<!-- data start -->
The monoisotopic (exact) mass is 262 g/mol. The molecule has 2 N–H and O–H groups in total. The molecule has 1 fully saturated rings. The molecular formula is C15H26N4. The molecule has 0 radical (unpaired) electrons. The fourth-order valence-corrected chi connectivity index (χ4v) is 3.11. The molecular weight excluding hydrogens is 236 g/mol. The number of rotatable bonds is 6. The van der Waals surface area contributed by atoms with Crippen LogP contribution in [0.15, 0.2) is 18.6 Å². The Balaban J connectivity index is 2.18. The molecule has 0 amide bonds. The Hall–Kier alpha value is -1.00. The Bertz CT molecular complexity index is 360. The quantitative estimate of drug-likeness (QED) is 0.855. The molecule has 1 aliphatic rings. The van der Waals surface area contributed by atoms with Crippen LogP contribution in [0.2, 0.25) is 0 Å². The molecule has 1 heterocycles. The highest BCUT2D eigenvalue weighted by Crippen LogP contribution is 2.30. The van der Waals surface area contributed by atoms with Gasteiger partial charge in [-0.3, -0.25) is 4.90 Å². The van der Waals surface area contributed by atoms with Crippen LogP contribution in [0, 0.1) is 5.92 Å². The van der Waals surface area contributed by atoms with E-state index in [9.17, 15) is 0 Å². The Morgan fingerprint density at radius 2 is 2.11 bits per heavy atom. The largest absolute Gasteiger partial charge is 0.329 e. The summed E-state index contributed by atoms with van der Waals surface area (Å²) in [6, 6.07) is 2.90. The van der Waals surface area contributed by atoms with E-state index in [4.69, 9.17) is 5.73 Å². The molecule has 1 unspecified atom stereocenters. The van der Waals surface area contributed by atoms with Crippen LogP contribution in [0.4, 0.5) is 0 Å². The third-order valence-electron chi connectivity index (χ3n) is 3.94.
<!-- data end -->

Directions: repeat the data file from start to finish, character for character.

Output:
The monoisotopic (exact) mass is 262 g/mol. The molecule has 2 N–H and O–H groups in total. The molecule has 1 fully saturated rings. The molecular formula is C15H26N4. The molecule has 0 radical (unpaired) electrons. The fourth-order valence-corrected chi connectivity index (χ4v) is 3.11. The molecular weight excluding hydrogens is 236 g/mol. The number of rotatable bonds is 6. The van der Waals surface area contributed by atoms with Crippen LogP contribution in [0.15, 0.2) is 18.6 Å². The Balaban J connectivity index is 2.18. The molecule has 0 amide bonds. The Hall–Kier alpha value is -1.00. The Bertz CT molecular complexity index is 360. The quantitative estimate of drug-likeness (QED) is 0.855. The molecule has 1 aliphatic rings. The van der Waals surface area contributed by atoms with Crippen LogP contribution in [0.2, 0.25) is 0 Å². The molecule has 1 heterocycles. The highest BCUT2D eigenvalue weighted by Crippen LogP contribution is 2.30. The van der Waals surface area contributed by atoms with Gasteiger partial charge in [-0.3, -0.25) is 4.90 Å². The van der Waals surface area contributed by atoms with Crippen LogP contribution in [0, 0.1) is 5.92 Å². The van der Waals surface area contributed by atoms with E-state index in [9.17, 15) is 0 Å². The Morgan fingerprint density at radius 2 is 2.11 bits per heavy atom. The largest absolute Gasteiger partial charge is 0.329 e. The summed E-state index contributed by atoms with van der Waals surface area (Å²) in [6, 6.07) is 2.90. The van der Waals surface area contributed by atoms with E-state index in [4.69, 9.17) is 5.73 Å². The molecule has 1 unspecified atom stereocenters. The van der Waals surface area contributed by atoms with Crippen LogP contribution in [0.4, 0.5) is 0 Å². The third-order valence-electron chi connectivity index (χ3n) is 3.94.